Archive for the ‘Maine retro, vintage’ Category

This just in – tomorrow June 5 begins the first in a series of silent films being shown at the historic Leavitt Theatre in Ogunquit, ME. Got this information straight from their Facebook page – how handy!

Leavitt Theatre Ogunquit ME


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The Goldenrod in York Beach Maine is on my short list of favorite vintage visits each summer. Opened in 1896, my first visit was only in the past 12 years or so, but from the moment I saw their great neon signs and stepped into the Rustic Dining room, I felt like I was part of a great local tradition that hadn’t changed much in over 100 years.

Goldenrod York Beach ME Fountain Luncheonette Neon

Each summer for a number of years before I moved away, my long time pal Jeannie and I would meet at the Goldenrod for lunch in their wooden beamed old fashioned dining room. I took the fact that they did not serve french fried as a side, but rather just chips, as a sign of their old fashioned quaintness, and, indulging in a crab salad sandwich, I felt like I was in a place that my grandmother and her “cronies” would lunch at – a tasty destination and excuse for a drive up the coast.

Neon Dining Room Soup & Sandwich

After our chatty lunch, and too full to order the ice cream sundae with that rare local delicacy penuche sauce topping, Jeannie and I would poke into the small gift shops surrounding the quaint convergence of roads known as the downtown of York Beach, Maine. Or we’d amble down to the water at the beach across from the Goldenrod and dip our toes in the ice-cube freezing water, long enough for our toes to curl up and cramp, then sit on a blanket and catch each other up on our lives. Occasionally we’d play a game of skeeball at the Fun-O-Rama.

Fun O Rama

Or toy with the idea of candlepin bowling just steps from the sand.

Candlepin Bowling
Perhaps a leisurely stroll through York Wild Animal Kingdom, where we’d laugh remembering our pre-teen visits there, where we’d all thought that the guy running the go-karts looked like Paul McCartney. All in all, plenty of fun ways to while away a summer afternoon, while also making room for that once-a-year dessert treat, before returning home.

Goldenrod York Beach ME Rustic Dining Room Neon

Because the Goldenrod is only open seasonally, Jeannie and I had not relived our “old lady lunches” in a number of years, and since I knew I HAD TO get the Goldenrod onto the Retro Roadmap for you all, I started planning our visit back in May. The weekend confirmed, I looked forward to it greatly, and not even the thought of my newly broken foot would keep me from the 7+ hour drive up there!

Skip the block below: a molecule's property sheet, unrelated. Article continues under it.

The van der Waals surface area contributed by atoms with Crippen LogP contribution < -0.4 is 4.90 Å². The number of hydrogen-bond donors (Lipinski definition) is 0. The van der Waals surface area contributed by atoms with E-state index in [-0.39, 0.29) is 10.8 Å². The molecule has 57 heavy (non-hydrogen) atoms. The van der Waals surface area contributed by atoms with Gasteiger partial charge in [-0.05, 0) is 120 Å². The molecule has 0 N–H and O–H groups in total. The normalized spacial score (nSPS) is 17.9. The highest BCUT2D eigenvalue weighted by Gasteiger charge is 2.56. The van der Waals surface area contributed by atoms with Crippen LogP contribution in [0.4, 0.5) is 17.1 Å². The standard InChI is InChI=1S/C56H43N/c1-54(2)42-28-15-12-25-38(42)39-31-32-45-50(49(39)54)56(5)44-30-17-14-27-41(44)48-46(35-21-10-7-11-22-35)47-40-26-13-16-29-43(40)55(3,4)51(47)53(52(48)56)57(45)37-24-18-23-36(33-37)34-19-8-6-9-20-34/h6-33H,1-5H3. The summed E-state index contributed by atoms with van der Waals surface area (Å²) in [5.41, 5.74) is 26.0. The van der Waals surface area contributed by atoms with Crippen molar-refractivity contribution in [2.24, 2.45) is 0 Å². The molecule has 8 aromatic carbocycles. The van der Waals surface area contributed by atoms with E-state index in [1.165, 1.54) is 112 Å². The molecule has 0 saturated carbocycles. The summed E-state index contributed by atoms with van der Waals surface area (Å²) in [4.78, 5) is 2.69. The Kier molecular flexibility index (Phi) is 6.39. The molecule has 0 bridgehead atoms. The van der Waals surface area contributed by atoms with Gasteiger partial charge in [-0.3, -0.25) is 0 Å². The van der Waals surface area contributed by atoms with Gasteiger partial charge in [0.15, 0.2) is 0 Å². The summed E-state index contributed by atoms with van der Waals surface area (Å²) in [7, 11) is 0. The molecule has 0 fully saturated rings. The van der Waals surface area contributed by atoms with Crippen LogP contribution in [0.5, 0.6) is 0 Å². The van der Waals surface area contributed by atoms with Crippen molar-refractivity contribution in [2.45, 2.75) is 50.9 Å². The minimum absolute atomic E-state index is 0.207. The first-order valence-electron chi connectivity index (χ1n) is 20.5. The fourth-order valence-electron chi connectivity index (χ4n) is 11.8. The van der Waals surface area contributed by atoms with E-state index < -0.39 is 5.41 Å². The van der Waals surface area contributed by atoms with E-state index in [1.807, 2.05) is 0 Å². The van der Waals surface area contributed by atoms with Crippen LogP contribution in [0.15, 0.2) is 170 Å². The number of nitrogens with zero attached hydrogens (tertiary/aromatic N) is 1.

Our weekend visit took a turn for the incredible when I found out that we would not just be driving up for the day, but that relatives of Jeannie’s had graciously offered to let us stay at their beach house, just steps from the rocky shore, and with a wonderful vintage chaise lounge for me to rest my heavy foot on. Since my plans of traversing the town and as much of the Maine coast as I could had been thwarted by my injury, the oversized porch became a wonderful place to stay and recuperate.

(if you want this glorious view for yourself, they rent out the house – contact me for the info)

Knowing that the Goldenrod was in such easy reach made me a bit complacent, knowing it was there whenever we wanted to eat there, but it also gave me ample opportunity to photograph their beautiful neon signs, or watch the creation of their famous salt water taffy “Goldenrod Kisses” that they make right in the front window for all to see

Taffy Pulling in the window:

The Goldenrod, with it’s classic New England beach house look, white paint, red geraniums and green awnings, looked good at every time of day, but it wasn’t ’til the last day of our visit that our schedule aligned so that we could grab a bite there. (a relaxed lobster lunch the day before and unexpected dinner invitation left me without room to truly savor what I had driven 7 hours to eat, and I wasn’t about to miss that taste).

Red Geraniums and White Woodwork, My Fave

The Rustic Dining Room was abustle as soon as we walked in so we found ourselves at the marble soda fountain counter not much past 9am on a Sunday morning.